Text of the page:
Whether the trend determined by the pair SILJ/GDXJ would be even more accurate should definitely be tested. Another project for the future.

 

5. What if we traded SIL and GDX based on the trend determined by applying the Dow Theory to the pair SLV/GLD? We would have lost -2.17%, which remains much better than BAH. So, trends appraised from the pair SLV/GLD have some predicting power and outperform BAH. However, the pair SIL/GDX is more reliable.

 

6. As of this writing, the secular trend for SIL/GDX remains bearish, so unlike SLV and GLD, we cannot trade SIL and GDX on a secular trend filter. However, if we traded SIL and GDX by applying SLV/GLD secular filter, our performance would have been a respectable 45.01% with only two trades.


The spreadsheet below summarizes our findings:



7. And what about shorting? When a bear market signal is given, we close our long position and open a short position instead of going flat. I do not particularly appreciate shorting as the gain is limited (maximum 100%), and the loss is open-ended. We also have to pay shorting fees, dividends (as with GDX/SIL), and, when dealing with futures, we have to be careful with contango. I only go short when my time horizon is just a few days. However, I find it an excellent exercise to see what would have happened if we had shorted each time a bear market was signaled. After all, the only source of outperformance for any trend-following device (Dow Theory included) is the further decline that follows a Sell signal until the final bottom is made. If we had gone long and short, our final equity would have been 179.28, a gain of 79.28% versus 22.86% would have made by going only long. The maximum drawdown would have been -37.32%, slightly lesser than the -39.88% when going only long.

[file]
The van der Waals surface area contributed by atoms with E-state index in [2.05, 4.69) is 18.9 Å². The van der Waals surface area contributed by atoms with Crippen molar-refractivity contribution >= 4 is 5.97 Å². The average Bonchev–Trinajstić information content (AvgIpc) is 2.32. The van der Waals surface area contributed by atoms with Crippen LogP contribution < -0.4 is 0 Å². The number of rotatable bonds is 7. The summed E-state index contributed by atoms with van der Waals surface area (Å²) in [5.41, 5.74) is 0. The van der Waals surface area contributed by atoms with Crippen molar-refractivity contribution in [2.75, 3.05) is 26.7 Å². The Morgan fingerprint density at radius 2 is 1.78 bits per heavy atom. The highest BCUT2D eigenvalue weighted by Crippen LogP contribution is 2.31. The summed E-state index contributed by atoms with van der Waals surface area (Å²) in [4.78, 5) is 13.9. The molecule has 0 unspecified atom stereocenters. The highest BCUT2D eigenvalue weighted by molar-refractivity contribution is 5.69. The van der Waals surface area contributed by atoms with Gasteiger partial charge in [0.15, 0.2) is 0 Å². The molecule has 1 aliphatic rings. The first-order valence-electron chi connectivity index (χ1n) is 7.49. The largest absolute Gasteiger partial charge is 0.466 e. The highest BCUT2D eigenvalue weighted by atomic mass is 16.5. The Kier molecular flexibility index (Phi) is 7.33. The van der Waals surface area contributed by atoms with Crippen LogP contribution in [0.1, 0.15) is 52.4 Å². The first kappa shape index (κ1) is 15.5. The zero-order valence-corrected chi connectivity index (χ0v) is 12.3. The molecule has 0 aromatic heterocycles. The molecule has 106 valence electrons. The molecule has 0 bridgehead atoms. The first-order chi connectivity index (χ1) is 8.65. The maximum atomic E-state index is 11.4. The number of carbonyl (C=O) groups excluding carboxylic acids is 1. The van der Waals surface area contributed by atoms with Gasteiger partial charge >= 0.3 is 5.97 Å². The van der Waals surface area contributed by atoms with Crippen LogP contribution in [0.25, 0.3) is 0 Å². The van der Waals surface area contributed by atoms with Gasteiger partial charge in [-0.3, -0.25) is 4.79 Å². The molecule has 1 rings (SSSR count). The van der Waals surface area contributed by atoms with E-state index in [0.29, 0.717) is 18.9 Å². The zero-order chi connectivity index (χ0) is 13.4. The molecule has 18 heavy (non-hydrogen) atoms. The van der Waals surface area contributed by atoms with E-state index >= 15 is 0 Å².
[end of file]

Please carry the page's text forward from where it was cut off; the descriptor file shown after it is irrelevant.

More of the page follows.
Can we further improve our results? Yes: If we use the secular trend filter based on SLV/GLD and take only short trades when the secular trend is bearish and long positions when the secular trend is bullish, we would have made an astounding 138.86% with a drawdown of only -6.38% (closed trade basis) with just four short and two long trades. Please mind that Buy and Hold netted out a loss of -22.77% over the same period. 
 
 

Ten conclusions for this post and the previous one:

 

1. The Dow Theory produced outperformance versus BAH in both SLV/GLD and SIL/GDX. Drawdowns were cut by roughly one-half.

2. SIL/GDX, at least for the period tested, was an even more accurate “pair” to assess trends than SLV/GLD. I have solid reasons to believe that this is not an anomaly. The miners tend to lead the metals, and, more importantly, significant trends in the miners tend to imply that the trend is “for real” (meaning more likelihood of persistence).

3. If we combine alternative Dow Theory approaches (i.e., demanding confirmation from two pairs, demanding the secular trend in a bullish mode, etc.), performance boosts, and accuracy improves.